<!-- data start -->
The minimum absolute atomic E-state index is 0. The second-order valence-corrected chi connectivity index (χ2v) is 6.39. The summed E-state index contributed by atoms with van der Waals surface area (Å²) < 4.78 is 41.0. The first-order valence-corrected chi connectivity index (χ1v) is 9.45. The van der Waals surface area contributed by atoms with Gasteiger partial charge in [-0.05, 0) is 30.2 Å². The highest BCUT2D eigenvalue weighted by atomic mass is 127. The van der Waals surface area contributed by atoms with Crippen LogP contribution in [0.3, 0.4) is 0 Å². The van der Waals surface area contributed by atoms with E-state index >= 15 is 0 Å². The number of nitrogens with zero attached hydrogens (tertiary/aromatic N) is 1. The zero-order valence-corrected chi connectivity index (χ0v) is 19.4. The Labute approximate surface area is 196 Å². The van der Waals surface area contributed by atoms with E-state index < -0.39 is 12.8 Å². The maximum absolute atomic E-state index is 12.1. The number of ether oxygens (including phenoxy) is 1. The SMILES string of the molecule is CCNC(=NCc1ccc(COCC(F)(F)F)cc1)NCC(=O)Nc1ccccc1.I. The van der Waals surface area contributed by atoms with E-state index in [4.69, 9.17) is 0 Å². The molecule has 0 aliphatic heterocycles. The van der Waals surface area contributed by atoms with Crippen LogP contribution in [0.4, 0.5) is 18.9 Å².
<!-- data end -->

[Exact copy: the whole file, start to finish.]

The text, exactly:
The minimum absolute atomic E-state index is 0. The second-order valence-corrected chi connectivity index (χ2v) is 6.39. The summed E-state index contributed by atoms with van der Waals surface area (Å²) < 4.78 is 41.0. The first-order valence-corrected chi connectivity index (χ1v) is 9.45. The van der Waals surface area contributed by atoms with Gasteiger partial charge in [-0.05, 0) is 30.2 Å². The highest BCUT2D eigenvalue weighted by atomic mass is 127. The van der Waals surface area contributed by atoms with Crippen LogP contribution in [0.3, 0.4) is 0 Å². The van der Waals surface area contributed by atoms with E-state index >= 15 is 0 Å². The number of nitrogens with zero attached hydrogens (tertiary/aromatic N) is 1. The zero-order valence-corrected chi connectivity index (χ0v) is 19.4. The Labute approximate surface area is 196 Å². The van der Waals surface area contributed by atoms with E-state index < -0.39 is 12.8 Å². The maximum absolute atomic E-state index is 12.1. The number of ether oxygens (including phenoxy) is 1. The SMILES string of the molecule is CCNC(=NCc1ccc(COCC(F)(F)F)cc1)NCC(=O)Nc1ccccc1.I. The van der Waals surface area contributed by atoms with E-state index in [4.69, 9.17) is 0 Å². The molecule has 0 aliphatic heterocycles. The van der Waals surface area contributed by atoms with Crippen LogP contribution in [0.4, 0.5) is 18.9 Å².